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Feds Renewed Fuel-Economy Standards Will Help NJ Reduce Smog

Thursday, January 19, 2017   (0 Comments)
Share | 01/17/2017

In a move that may be challenged by a new administration, the federal Environmental Protection Agency will retain tough fuel-economy standards for new cars and light trucks through 2025. The standards are part of the Obama administration’s efforts to curb greenhouse-gas emissions to combat climate change. For New Jersey, where the transportation sector is the biggest contributor of pollution increasing the likelihood of global warming, the new standards are important to achieving the state’s own goals to reduce its carbon footprint.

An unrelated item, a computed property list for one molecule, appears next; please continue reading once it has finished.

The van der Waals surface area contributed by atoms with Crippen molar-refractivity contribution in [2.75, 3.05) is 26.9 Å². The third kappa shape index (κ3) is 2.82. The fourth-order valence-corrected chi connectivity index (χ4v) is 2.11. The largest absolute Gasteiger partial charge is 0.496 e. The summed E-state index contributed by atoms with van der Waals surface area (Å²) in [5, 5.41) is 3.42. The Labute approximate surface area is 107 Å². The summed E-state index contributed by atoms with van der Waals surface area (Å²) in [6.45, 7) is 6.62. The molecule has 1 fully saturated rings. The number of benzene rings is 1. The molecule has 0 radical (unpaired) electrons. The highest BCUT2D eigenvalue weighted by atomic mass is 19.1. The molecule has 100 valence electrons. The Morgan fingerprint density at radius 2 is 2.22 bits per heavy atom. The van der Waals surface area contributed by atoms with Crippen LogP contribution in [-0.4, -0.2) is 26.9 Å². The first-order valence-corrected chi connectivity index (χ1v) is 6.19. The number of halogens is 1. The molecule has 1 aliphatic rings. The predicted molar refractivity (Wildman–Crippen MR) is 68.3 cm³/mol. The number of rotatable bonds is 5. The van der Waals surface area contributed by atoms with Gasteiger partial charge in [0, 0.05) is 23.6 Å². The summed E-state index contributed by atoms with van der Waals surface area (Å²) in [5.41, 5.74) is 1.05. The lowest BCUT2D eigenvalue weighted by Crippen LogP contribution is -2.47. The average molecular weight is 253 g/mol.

By 2050, New Jersey has set a target of reducing greenhouse-gas emissions by 80 percent from 2006 levels, according to a law adopted during the administration of former Gov. Jon Corzine. The standards are projected to result in average fleet-wide consumer fuel-economy sticker values of 36 miles by model year 2025 — 10 mpg higher than the current fleet average. The rules were first adopted in 2012, applying to car models in 2017-2025, but were subject to a midterm evaluation, and proposed for final adoption last November.

Having strong fuel economy standards is especially necessary in New Jersey because more than half of the state’s air pollution comes from sources like cars and trucks. The state has never achieved the federal health-quality standard for ground-level ozone, or smog, a pollutant that is partly formed by vehicle exhaust baking in the hot summer sun.


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